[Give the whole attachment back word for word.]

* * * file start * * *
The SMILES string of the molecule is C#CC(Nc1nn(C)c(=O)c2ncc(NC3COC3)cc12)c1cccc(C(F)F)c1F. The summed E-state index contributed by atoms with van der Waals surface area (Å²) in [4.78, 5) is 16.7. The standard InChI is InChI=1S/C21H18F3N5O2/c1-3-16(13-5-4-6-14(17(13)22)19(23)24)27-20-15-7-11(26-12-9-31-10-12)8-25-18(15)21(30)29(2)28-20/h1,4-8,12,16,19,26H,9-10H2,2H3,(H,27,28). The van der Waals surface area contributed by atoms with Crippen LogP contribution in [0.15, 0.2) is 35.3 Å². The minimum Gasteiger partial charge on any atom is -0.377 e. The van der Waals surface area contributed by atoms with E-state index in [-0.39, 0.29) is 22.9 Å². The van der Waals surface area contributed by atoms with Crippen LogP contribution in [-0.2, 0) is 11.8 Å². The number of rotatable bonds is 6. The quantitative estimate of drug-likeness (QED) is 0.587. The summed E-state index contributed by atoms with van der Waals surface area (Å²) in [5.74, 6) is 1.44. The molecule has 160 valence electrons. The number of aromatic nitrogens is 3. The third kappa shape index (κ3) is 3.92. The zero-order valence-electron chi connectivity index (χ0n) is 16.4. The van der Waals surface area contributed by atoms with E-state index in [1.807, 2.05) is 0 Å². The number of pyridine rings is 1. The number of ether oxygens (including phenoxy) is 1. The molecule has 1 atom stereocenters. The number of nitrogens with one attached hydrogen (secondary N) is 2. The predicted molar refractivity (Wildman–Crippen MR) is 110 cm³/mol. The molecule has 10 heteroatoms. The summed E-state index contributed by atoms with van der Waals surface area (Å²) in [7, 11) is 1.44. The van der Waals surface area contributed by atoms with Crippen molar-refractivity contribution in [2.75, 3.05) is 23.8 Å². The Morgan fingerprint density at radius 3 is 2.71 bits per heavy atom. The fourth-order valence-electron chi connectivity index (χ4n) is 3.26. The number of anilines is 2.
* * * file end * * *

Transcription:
The SMILES string of the molecule is C#CC(Nc1nn(C)c(=O)c2ncc(NC3COC3)cc12)c1cccc(C(F)F)c1F. The summed E-state index contributed by atoms with van der Waals surface area (Å²) in [4.78, 5) is 16.7. The standard InChI is InChI=1S/C21H18F3N5O2/c1-3-16(13-5-4-6-14(17(13)22)19(23)24)27-20-15-7-11(26-12-9-31-10-12)8-25-18(15)21(30)29(2)28-20/h1,4-8,12,16,19,26H,9-10H2,2H3,(H,27,28). The van der Waals surface area contributed by atoms with Crippen LogP contribution in [0.15, 0.2) is 35.3 Å². The minimum Gasteiger partial charge on any atom is -0.377 e. The van der Waals surface area contributed by atoms with E-state index in [-0.39, 0.29) is 22.9 Å². The van der Waals surface area contributed by atoms with Crippen LogP contribution in [-0.2, 0) is 11.8 Å². The number of rotatable bonds is 6. The quantitative estimate of drug-likeness (QED) is 0.587. The summed E-state index contributed by atoms with van der Waals surface area (Å²) in [5.74, 6) is 1.44. The molecule has 160 valence electrons. The number of aromatic nitrogens is 3. The third kappa shape index (κ3) is 3.92. The zero-order valence-electron chi connectivity index (χ0n) is 16.4. The van der Waals surface area contributed by atoms with E-state index in [1.807, 2.05) is 0 Å². The number of pyridine rings is 1. The number of ether oxygens (including phenoxy) is 1. The molecule has 1 atom stereocenters. The number of nitrogens with one attached hydrogen (secondary N) is 2. The predicted molar refractivity (Wildman–Crippen MR) is 110 cm³/mol. The molecule has 10 heteroatoms. The summed E-state index contributed by atoms with van der Waals surface area (Å²) in [7, 11) is 1.44. The van der Waals surface area contributed by atoms with Crippen molar-refractivity contribution in [2.75, 3.05) is 23.8 Å². The Morgan fingerprint density at radius 3 is 2.71 bits per heavy atom. The fourth-order valence-electron chi connectivity index (χ4n) is 3.26. The number of anilines is 2.